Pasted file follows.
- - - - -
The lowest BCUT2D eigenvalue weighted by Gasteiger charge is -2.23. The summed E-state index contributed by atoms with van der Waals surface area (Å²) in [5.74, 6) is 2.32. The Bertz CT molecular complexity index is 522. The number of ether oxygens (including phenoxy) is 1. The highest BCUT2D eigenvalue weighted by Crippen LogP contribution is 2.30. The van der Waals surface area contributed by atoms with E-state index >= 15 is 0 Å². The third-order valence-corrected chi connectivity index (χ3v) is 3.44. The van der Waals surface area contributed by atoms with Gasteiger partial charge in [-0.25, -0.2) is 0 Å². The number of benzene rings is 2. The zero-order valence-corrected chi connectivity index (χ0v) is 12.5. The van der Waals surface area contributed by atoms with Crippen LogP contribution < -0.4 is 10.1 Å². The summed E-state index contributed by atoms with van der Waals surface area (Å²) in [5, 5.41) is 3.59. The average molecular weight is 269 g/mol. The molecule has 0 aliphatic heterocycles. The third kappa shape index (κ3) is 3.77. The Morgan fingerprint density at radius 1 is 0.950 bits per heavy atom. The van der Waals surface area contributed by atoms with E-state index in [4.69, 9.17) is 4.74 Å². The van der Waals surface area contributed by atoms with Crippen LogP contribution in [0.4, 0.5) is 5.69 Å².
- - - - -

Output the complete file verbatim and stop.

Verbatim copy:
The lowest BCUT2D eigenvalue weighted by Gasteiger charge is -2.23. The summed E-state index contributed by atoms with van der Waals surface area (Å²) in [5.74, 6) is 2.32. The Bertz CT molecular complexity index is 522. The number of ether oxygens (including phenoxy) is 1. The highest BCUT2D eigenvalue weighted by Crippen LogP contribution is 2.30. The van der Waals surface area contributed by atoms with E-state index >= 15 is 0 Å². The third-order valence-corrected chi connectivity index (χ3v) is 3.44. The van der Waals surface area contributed by atoms with Gasteiger partial charge in [-0.25, -0.2) is 0 Å². The number of benzene rings is 2. The zero-order valence-corrected chi connectivity index (χ0v) is 12.5. The van der Waals surface area contributed by atoms with Crippen LogP contribution < -0.4 is 10.1 Å². The summed E-state index contributed by atoms with van der Waals surface area (Å²) in [5, 5.41) is 3.59. The average molecular weight is 269 g/mol. The molecule has 0 aliphatic heterocycles. The third kappa shape index (κ3) is 3.77. The Morgan fingerprint density at radius 1 is 0.950 bits per heavy atom. The van der Waals surface area contributed by atoms with E-state index in [4.69, 9.17) is 4.74 Å². The van der Waals surface area contributed by atoms with Crippen LogP contribution in [0.4, 0.5) is 5.69 Å².